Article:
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City sees surplus coming out of 2013

BEMIDJI -- The city of Bemidji has hundreds of thousands of dollars in un-earmarked money.

Emerging from 2013, the city's general fund has a surplus of $270,114, city finance director Ron Eischens told City Council members at a budget work session Monday.

The council voted unanimously Monday to follow the finance department's recommendations and divvy up most of the surplus.

About half went back into the city's general fund, per city policy. Of the remaining surplus, $100,000 was earmarked for the planned marina on the south shore of Lake Bemidji, about $27,000 was given to the fire department and about $7,300 went undesignated.

Before the vote, Eischens clarified that the city could change their allocations later if they wanted.

"Not to say that next week the council couldn't meet and decide they wanted to use some of the cash flow money for a different purpose," he said as an example.

Looking ahead

The council also discussed a list of 15 funding issues the city's department heads put together in a memo for the council to help choose priorities for the 2015 budget. The council didn't make any hard 2015 funding decisions Monday night, but they did reveal some of the city services and buildings they felt were important.

Council member Nancy Erickson wanted consideration of potential future repairs to the Sanford Center.

"I think that really our highest priority now ought to be taking care of the things we already have, and that means the events center," she said. "We know that inevitably it's going to need a new roof, it's going to need new things that are very expensive...we don't want to have those things to come hitting some council at this immediate need for which we don't have five cents."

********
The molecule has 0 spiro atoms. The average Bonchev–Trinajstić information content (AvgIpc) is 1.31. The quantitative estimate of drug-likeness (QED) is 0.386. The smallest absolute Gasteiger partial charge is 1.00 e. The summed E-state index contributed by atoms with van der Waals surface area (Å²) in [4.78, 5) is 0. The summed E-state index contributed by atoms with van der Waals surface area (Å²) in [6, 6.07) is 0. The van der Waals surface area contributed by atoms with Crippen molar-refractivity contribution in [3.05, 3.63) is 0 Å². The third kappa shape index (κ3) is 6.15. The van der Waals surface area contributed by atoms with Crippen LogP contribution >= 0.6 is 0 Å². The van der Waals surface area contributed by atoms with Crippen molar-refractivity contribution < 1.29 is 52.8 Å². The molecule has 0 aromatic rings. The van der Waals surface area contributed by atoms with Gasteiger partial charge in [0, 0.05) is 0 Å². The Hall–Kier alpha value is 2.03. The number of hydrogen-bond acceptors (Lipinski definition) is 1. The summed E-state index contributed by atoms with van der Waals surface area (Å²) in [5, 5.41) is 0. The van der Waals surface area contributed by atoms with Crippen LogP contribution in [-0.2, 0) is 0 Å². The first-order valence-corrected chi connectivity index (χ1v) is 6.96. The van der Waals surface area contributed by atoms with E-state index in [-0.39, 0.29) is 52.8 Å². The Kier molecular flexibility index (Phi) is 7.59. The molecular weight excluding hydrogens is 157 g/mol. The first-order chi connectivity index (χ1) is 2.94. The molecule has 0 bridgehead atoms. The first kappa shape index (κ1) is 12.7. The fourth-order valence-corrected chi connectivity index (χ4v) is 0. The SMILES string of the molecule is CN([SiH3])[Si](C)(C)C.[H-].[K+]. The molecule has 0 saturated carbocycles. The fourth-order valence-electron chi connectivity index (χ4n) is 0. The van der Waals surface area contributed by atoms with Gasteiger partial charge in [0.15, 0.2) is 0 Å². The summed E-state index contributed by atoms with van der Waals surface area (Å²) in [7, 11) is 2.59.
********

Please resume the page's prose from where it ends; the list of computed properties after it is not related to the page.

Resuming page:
Council member Michael Meehlhause wanted a review of all city-owned buildings, especially the library and city hall.

One of the possible funding issues on the list was a need for the Bemidji Police Department to hire an additional community service officer. The CSO already on duty, the memo said, spends much of their time handling animal impounding and maintaining kennels for stray dogs and cats. The existing CSO also is preoccupied with dirty yards, dead animals and other neighborhood complaints, thus reducing the amount of time the officer can spend on community police work, the memo said.

In response, Erickson wanted to know more about the kennels. Bemidji Police Chief Mike Mastin said the city operates 16 kennels, eight each for cats and dogs.

Erickson felt the task of operating the kennels shouldn't be handled by the city, rather, it should be handled an organization such as the local humane society.

"When did we go in the cat and dog business?" she asked incredulously.

Mastin explained that the kennels are operated because it is perceived as cheaper than paying a local veterinarian to kennel them, and police would still get animal calls regardless.